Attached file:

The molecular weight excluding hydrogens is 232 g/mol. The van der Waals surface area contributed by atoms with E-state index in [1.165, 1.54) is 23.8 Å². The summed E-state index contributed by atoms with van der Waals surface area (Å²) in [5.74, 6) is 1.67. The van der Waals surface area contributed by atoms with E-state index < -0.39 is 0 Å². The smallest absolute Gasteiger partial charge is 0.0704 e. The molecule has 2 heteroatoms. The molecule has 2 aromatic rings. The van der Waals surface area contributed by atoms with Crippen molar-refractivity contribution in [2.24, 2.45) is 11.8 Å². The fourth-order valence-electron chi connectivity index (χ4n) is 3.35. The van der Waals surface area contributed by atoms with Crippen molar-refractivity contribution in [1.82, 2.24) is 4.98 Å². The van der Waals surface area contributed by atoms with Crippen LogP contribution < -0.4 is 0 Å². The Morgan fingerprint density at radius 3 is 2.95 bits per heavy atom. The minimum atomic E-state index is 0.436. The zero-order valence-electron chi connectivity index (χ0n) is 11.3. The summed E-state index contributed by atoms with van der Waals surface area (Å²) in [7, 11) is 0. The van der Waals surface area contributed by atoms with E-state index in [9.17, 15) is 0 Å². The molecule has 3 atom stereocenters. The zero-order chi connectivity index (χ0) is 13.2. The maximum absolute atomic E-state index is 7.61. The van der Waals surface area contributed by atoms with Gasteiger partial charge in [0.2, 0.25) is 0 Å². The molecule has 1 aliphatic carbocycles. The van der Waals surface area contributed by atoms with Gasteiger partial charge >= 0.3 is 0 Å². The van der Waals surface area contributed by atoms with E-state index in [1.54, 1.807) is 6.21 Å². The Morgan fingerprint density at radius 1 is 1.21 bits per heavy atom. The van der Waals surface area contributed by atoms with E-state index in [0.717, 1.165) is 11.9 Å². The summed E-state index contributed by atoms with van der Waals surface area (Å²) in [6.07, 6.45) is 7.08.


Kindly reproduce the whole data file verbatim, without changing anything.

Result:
The molecular weight excluding hydrogens is 232 g/mol. The van der Waals surface area contributed by atoms with E-state index in [1.165, 1.54) is 23.8 Å². The summed E-state index contributed by atoms with van der Waals surface area (Å²) in [5.74, 6) is 1.67. The van der Waals surface area contributed by atoms with E-state index < -0.39 is 0 Å². The smallest absolute Gasteiger partial charge is 0.0704 e. The molecule has 2 heteroatoms. The molecule has 2 aromatic rings. The van der Waals surface area contributed by atoms with Crippen molar-refractivity contribution in [2.24, 2.45) is 11.8 Å². The fourth-order valence-electron chi connectivity index (χ4n) is 3.35. The van der Waals surface area contributed by atoms with Crippen molar-refractivity contribution in [1.82, 2.24) is 4.98 Å². The van der Waals surface area contributed by atoms with Crippen LogP contribution < -0.4 is 0 Å². The Morgan fingerprint density at radius 3 is 2.95 bits per heavy atom. The minimum atomic E-state index is 0.436. The zero-order valence-electron chi connectivity index (χ0n) is 11.3. The summed E-state index contributed by atoms with van der Waals surface area (Å²) in [7, 11) is 0. The van der Waals surface area contributed by atoms with E-state index in [9.17, 15) is 0 Å². The molecule has 3 atom stereocenters. The zero-order chi connectivity index (χ0) is 13.2. The maximum absolute atomic E-state index is 7.61. The van der Waals surface area contributed by atoms with Gasteiger partial charge in [0.2, 0.25) is 0 Å². The molecule has 1 aliphatic carbocycles. The van der Waals surface area contributed by atoms with Gasteiger partial charge >= 0.3 is 0 Å². The van der Waals surface area contributed by atoms with E-state index in [1.54, 1.807) is 6.21 Å². The Morgan fingerprint density at radius 1 is 1.21 bits per heavy atom. The van der Waals surface area contributed by atoms with E-state index in [0.717, 1.165) is 11.9 Å². The summed E-state index contributed by atoms with van der Waals surface area (Å²) in [6.07, 6.45) is 7.08.